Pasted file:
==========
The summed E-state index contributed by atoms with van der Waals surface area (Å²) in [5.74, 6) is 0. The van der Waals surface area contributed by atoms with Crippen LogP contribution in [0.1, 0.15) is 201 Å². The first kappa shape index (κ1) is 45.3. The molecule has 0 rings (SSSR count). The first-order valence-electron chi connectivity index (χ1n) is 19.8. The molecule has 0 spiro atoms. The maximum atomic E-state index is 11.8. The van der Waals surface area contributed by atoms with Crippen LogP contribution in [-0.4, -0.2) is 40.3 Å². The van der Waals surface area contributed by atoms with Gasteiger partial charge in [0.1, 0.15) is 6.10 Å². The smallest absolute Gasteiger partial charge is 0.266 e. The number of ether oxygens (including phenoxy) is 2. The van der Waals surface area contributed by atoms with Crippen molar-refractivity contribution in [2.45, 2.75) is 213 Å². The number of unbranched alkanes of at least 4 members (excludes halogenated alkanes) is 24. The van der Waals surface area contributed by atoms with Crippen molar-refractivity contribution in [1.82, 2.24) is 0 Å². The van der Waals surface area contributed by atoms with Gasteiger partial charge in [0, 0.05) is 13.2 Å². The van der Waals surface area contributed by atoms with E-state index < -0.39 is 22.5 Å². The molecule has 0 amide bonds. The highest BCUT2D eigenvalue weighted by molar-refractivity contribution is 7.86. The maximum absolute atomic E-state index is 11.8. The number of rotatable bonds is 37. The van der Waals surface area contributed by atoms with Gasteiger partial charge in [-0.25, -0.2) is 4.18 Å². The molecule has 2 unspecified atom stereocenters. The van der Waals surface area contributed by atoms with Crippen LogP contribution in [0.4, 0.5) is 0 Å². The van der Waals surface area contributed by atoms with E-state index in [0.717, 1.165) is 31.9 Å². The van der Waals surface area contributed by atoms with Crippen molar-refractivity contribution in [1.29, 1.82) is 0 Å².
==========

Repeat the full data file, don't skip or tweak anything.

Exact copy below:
The summed E-state index contributed by atoms with van der Waals surface area (Å²) in [5.74, 6) is 0. The van der Waals surface area contributed by atoms with Crippen LogP contribution in [0.1, 0.15) is 201 Å². The first kappa shape index (κ1) is 45.3. The molecule has 0 rings (SSSR count). The first-order valence-electron chi connectivity index (χ1n) is 19.8. The molecule has 0 spiro atoms. The maximum atomic E-state index is 11.8. The van der Waals surface area contributed by atoms with Crippen LogP contribution in [-0.4, -0.2) is 40.3 Å². The van der Waals surface area contributed by atoms with Gasteiger partial charge in [0.1, 0.15) is 6.10 Å². The smallest absolute Gasteiger partial charge is 0.266 e. The number of ether oxygens (including phenoxy) is 2. The van der Waals surface area contributed by atoms with Crippen molar-refractivity contribution in [2.45, 2.75) is 213 Å². The number of unbranched alkanes of at least 4 members (excludes halogenated alkanes) is 24. The van der Waals surface area contributed by atoms with Crippen molar-refractivity contribution in [1.82, 2.24) is 0 Å². The van der Waals surface area contributed by atoms with Gasteiger partial charge in [0, 0.05) is 13.2 Å². The van der Waals surface area contributed by atoms with E-state index < -0.39 is 22.5 Å². The molecule has 0 amide bonds. The highest BCUT2D eigenvalue weighted by molar-refractivity contribution is 7.86. The maximum absolute atomic E-state index is 11.8. The number of rotatable bonds is 37. The van der Waals surface area contributed by atoms with Gasteiger partial charge in [-0.25, -0.2) is 4.18 Å². The molecule has 2 unspecified atom stereocenters. The van der Waals surface area contributed by atoms with Crippen LogP contribution in [0.4, 0.5) is 0 Å². The van der Waals surface area contributed by atoms with E-state index in [0.717, 1.165) is 31.9 Å². The van der Waals surface area contributed by atoms with Crippen molar-refractivity contribution in [1.29, 1.82) is 0 Å².